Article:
Court confirms constitutionality of MICRA

October 04, 2013

In a published opinion, the Second District Court of Appeal has upheld the constitutionality of California’s landmark Medical Injury Compensation Reform Act (MICRA), flatly rejecting challenges raised on numerous legal theories.

In this case, Rashidi v. Moser, M.D., the plaintiff settled with two defendants and then went to trial against the physician. The jury awarded the plaintiff $125,000 in economic damages and $1,325,000 in non-economic (subjective pain and suffering) damages. After trial, the trial court judge reduced the non-economic damages portion of the award to $250,000, in accordance with MICRA.

The plaintiff appealed, asserting that MICRA’s cap on non-economic damages (Cal. Civ. Code 3333.2) violates California's constitutional guarantees of trial by jury, separation of powers and equal protection of the laws. The court rejected all of these arguments.

Relying on “settled, well-reasoned authority” from the California Supreme Court, the appeals court stated that MICRA’s $250,000 cap “on the recovery of non-economic damages is rationally related to the objective of reducing the costs of medical malpractice litigation and in that way restraining the costs of medical malpractice insurance premiums.” Rejecting all of plaintiff’s constitutional arguments, the court found that MICRA’s non-economic damages cap does not interfere with the jury’s decision, applies equally to all plaintiffs and represents a proper exercise of legislative authority.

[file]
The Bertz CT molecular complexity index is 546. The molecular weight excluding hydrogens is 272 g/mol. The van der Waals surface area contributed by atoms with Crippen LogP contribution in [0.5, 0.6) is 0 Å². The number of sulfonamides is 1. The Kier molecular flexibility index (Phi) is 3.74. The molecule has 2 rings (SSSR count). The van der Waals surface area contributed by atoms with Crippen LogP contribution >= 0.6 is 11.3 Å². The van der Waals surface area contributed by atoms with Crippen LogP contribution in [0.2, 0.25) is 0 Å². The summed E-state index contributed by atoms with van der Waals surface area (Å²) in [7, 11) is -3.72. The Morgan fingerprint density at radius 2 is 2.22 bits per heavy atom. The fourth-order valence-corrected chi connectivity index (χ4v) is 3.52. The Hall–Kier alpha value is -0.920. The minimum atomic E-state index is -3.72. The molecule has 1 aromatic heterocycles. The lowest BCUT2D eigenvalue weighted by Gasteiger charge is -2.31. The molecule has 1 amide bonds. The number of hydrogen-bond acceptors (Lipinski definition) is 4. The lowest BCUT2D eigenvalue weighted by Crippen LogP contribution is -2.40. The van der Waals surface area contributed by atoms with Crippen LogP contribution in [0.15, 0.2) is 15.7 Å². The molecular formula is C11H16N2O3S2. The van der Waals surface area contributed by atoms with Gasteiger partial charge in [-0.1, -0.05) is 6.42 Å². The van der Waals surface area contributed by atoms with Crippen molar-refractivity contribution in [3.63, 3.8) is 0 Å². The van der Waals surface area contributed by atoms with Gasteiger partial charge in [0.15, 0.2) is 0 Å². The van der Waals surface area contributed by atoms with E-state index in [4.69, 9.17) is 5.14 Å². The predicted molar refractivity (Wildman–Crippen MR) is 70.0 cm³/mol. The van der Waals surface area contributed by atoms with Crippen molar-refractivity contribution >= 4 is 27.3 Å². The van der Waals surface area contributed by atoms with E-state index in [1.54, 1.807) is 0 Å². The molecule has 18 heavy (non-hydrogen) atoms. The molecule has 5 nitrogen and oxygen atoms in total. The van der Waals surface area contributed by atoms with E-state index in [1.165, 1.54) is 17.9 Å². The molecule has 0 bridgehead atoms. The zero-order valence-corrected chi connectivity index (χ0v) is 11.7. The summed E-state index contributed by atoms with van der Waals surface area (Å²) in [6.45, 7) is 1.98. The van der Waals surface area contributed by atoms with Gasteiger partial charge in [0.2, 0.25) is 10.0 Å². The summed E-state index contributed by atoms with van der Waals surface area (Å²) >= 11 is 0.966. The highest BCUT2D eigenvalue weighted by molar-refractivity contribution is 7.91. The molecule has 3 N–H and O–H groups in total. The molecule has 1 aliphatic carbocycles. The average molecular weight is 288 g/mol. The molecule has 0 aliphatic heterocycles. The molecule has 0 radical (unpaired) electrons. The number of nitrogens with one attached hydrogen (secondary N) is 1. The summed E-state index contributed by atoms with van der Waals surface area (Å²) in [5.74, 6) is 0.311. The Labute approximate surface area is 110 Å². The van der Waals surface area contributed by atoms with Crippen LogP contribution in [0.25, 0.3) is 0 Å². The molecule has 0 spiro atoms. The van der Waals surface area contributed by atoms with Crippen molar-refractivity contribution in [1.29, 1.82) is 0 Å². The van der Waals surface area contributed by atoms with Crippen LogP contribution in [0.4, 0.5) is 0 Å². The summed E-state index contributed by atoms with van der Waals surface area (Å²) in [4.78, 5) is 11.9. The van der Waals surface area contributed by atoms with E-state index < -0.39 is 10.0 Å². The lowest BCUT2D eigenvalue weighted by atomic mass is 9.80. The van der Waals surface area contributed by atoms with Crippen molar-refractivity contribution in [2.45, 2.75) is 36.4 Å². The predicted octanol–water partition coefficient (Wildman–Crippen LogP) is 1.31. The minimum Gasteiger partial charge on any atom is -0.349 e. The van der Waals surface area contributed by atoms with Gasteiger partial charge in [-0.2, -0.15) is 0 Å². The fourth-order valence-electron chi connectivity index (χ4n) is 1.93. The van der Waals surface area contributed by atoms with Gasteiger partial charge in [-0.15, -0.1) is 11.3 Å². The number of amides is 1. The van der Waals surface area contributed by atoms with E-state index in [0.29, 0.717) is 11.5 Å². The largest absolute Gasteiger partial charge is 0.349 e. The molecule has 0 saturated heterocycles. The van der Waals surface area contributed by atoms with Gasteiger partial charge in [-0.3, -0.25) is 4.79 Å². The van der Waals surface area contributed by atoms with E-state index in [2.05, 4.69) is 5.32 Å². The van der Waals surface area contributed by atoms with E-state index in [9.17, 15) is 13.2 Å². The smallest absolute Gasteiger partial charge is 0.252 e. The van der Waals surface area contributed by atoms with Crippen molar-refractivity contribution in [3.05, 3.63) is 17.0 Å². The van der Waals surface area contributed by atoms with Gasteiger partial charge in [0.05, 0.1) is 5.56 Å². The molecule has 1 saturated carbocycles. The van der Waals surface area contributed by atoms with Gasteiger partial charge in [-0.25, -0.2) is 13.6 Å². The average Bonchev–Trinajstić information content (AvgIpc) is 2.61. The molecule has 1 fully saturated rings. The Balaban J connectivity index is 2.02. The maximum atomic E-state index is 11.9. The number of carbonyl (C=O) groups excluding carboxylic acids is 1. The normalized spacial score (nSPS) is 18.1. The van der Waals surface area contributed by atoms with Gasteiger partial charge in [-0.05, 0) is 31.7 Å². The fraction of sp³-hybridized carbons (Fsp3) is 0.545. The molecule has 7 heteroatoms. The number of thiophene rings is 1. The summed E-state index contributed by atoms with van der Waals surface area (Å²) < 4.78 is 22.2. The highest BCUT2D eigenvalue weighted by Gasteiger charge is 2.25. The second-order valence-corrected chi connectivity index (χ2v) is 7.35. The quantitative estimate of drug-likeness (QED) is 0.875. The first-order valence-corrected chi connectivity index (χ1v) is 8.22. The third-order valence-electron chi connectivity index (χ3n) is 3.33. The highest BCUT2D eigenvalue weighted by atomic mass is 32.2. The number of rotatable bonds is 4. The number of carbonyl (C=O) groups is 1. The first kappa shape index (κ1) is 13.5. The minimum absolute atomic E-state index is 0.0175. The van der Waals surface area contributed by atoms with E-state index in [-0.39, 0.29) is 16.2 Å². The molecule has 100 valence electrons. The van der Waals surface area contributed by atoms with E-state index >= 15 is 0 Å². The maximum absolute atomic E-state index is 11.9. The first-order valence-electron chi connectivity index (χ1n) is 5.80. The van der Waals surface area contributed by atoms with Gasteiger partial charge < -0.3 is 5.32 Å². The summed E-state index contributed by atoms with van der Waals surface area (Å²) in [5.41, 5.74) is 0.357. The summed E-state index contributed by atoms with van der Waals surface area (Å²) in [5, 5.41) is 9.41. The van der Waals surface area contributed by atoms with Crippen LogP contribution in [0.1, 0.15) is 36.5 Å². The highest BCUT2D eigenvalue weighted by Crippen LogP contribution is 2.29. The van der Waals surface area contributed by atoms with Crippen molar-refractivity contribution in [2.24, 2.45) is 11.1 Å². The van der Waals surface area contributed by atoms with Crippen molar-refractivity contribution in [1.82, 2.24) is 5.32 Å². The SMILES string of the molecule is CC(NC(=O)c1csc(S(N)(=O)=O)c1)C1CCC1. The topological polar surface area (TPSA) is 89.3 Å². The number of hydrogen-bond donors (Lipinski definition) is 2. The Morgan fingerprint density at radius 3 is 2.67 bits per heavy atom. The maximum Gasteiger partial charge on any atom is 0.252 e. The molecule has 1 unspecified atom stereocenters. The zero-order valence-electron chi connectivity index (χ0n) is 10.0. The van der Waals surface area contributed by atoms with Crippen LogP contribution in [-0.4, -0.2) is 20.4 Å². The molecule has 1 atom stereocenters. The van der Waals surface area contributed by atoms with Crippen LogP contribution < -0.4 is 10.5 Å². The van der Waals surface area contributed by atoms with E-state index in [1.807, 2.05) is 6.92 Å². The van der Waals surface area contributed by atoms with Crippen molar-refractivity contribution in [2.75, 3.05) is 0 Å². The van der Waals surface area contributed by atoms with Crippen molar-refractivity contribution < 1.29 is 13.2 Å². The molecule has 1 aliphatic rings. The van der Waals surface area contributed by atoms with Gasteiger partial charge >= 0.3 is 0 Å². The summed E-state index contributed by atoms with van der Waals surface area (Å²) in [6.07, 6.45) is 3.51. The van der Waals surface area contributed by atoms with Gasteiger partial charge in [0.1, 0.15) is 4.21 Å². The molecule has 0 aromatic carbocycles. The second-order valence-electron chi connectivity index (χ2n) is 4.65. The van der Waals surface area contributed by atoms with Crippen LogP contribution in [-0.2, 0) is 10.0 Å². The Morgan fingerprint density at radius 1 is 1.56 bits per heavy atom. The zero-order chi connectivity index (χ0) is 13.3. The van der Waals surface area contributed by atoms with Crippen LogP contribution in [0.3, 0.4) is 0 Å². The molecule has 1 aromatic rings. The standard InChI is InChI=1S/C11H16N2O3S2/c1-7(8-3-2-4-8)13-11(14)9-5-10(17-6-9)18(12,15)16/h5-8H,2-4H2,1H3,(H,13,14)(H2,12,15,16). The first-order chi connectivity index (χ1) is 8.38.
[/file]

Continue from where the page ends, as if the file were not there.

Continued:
The court also held that MICRA’s non-economic damages cap is to be applied before offsets from pre-trial settlement proceeds. In this case, plaintiff reached pretrial settlements totaling $2,350,000 with the hospital and medical device manufacturer, an amount significantly higher than the total amount of damages found by the jury at the later trial. Relying on the language of the MICRA statute, the appeals court noted that MICRA prohibits a plaintiff from recovering more than $250,000 in non-economic damages from all health care providers in the same action and does not distinguish between settlement dollars and court judgments; rather, MICRA addresses a plaintiff’s total recovery for non-economic damages. Accordingly, the court held that MICRA’s non-economic damages cap is to be applied first before offsets from settlement proceeds, thereby preventing the circumvention of the MICRA statute.

The California Medical Association, along with the California Dental Association, the California Hospital Association and the American Medical Association, filed an amicus brief in this case with the California Court of Appeal defending the constitutionality of MICRA. This case is just the latest in many legal challenges to MICRA that have been funded by trial lawyer groups from across the country.


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